MSHA Seeks Data on Controlling Exposures to Diesel Exhaust in Underground Mines

Published June 15, 2016

​Last week, MSHA published a request for information and data on approaches to control and monitor underground miners’ exposures to diesel exhaust. While MSHA’s data show that most of the permissible diesel-powered equipment used in these mines meets the federal agency’s requirements, MSHA is reviewing existing standards to ensure it is properly protecting miners’ health. In June 2012, the International Agency for Research on Cancer (IARC) classified diesel exhaust as carcinogenic to humans. IARC’s classification (PDF) is based on sufficient evidence that exposure to diesel engine exhaust is associated with increased lung cancer risk.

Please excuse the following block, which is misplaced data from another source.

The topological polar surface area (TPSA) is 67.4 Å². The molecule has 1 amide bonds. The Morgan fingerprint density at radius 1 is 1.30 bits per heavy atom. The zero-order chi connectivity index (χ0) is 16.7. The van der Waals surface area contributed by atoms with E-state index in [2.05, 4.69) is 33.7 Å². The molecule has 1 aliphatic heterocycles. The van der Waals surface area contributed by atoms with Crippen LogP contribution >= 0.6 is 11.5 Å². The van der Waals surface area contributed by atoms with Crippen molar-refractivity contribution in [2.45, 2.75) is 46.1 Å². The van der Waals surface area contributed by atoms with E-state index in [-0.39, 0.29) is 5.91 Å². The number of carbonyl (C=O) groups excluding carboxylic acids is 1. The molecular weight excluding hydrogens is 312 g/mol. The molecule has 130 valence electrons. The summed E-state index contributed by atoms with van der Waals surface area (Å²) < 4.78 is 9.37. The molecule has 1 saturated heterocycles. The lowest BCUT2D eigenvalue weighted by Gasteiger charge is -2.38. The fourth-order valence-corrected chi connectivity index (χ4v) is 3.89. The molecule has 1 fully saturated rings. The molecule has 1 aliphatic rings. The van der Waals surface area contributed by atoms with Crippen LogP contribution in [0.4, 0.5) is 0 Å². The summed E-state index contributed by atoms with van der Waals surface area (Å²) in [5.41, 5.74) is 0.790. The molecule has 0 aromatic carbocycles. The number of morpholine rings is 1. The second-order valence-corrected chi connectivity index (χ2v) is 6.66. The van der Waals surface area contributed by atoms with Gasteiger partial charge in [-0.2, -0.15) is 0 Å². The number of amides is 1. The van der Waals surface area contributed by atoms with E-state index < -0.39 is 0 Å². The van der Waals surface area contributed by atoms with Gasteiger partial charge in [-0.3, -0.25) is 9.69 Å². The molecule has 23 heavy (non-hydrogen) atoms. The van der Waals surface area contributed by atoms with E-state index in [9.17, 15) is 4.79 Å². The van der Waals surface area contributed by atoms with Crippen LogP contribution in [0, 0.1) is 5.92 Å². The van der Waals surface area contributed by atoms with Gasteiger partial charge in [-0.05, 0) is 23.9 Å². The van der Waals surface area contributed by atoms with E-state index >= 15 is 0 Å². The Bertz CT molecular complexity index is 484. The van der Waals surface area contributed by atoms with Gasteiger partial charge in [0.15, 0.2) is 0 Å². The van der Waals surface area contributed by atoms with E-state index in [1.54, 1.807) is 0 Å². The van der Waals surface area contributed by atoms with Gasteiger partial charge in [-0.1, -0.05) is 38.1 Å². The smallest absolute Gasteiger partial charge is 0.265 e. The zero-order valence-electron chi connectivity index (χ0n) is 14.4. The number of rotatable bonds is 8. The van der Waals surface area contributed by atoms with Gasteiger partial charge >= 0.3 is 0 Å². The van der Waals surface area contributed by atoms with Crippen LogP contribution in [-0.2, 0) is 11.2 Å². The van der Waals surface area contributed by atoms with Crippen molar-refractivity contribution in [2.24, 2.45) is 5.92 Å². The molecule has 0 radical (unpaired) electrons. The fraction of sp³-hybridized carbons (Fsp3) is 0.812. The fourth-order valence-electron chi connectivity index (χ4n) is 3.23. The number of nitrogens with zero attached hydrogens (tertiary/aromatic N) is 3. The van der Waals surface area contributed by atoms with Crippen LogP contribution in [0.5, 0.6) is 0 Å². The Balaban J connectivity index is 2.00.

MSHA seeks information regarding non-permissible, light-duty, diesel-powered equipment in underground coal mines, and the maintenance of diesel-powered equipment in underground coal mines and recordkeeping requirements. The agency also hopes to review information related to exhaust after-treatment and engine technologies, the monitoring of metal and nonmetal (MNM) miners' exposures to diesel particulate matter (DPM), and the DPM exposure limit for MNM miners.

Comments are due by Sept. 1, 2016. See the Federal Register notice for further details and instructions on submitting comments.